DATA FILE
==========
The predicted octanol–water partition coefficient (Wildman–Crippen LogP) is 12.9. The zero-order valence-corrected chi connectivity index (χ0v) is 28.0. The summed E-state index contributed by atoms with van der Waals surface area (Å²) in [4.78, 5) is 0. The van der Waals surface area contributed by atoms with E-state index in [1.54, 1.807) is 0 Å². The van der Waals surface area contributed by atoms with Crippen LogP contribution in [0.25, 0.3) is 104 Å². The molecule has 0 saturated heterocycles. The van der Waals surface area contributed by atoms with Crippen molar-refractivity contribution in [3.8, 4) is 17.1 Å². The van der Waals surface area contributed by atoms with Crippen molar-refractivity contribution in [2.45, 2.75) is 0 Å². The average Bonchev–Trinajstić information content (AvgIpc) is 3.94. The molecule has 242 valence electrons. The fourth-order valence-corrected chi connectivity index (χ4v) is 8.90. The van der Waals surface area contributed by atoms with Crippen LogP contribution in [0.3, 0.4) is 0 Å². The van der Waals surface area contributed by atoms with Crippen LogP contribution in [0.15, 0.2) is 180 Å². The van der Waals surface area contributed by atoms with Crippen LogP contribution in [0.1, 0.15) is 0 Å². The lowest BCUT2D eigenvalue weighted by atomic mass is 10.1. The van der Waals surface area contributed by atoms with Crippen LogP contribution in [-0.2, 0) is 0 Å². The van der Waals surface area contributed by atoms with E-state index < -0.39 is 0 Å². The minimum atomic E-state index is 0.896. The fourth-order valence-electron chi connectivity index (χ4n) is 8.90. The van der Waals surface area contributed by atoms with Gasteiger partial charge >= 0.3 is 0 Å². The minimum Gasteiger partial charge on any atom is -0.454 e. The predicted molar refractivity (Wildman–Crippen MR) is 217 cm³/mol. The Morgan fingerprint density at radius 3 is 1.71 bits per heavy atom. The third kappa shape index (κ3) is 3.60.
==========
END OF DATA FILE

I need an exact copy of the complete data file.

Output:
The predicted octanol–water partition coefficient (Wildman–Crippen LogP) is 12.9. The zero-order valence-corrected chi connectivity index (χ0v) is 28.0. The summed E-state index contributed by atoms with van der Waals surface area (Å²) in [4.78, 5) is 0. The van der Waals surface area contributed by atoms with E-state index in [1.54, 1.807) is 0 Å². The van der Waals surface area contributed by atoms with Crippen LogP contribution in [0.25, 0.3) is 104 Å². The molecule has 0 saturated heterocycles. The van der Waals surface area contributed by atoms with Crippen molar-refractivity contribution in [3.8, 4) is 17.1 Å². The van der Waals surface area contributed by atoms with Crippen molar-refractivity contribution in [2.45, 2.75) is 0 Å². The average Bonchev–Trinajstić information content (AvgIpc) is 3.94. The molecule has 242 valence electrons. The fourth-order valence-corrected chi connectivity index (χ4v) is 8.90. The van der Waals surface area contributed by atoms with Crippen LogP contribution in [0.3, 0.4) is 0 Å². The van der Waals surface area contributed by atoms with Crippen LogP contribution in [0.15, 0.2) is 180 Å². The van der Waals surface area contributed by atoms with Crippen LogP contribution in [0.1, 0.15) is 0 Å². The lowest BCUT2D eigenvalue weighted by atomic mass is 10.1. The van der Waals surface area contributed by atoms with Crippen LogP contribution in [-0.2, 0) is 0 Å². The van der Waals surface area contributed by atoms with E-state index < -0.39 is 0 Å². The minimum atomic E-state index is 0.896. The fourth-order valence-electron chi connectivity index (χ4n) is 8.90. The van der Waals surface area contributed by atoms with Gasteiger partial charge >= 0.3 is 0 Å². The minimum Gasteiger partial charge on any atom is -0.454 e. The predicted molar refractivity (Wildman–Crippen MR) is 217 cm³/mol. The Morgan fingerprint density at radius 3 is 1.71 bits per heavy atom. The third kappa shape index (κ3) is 3.60.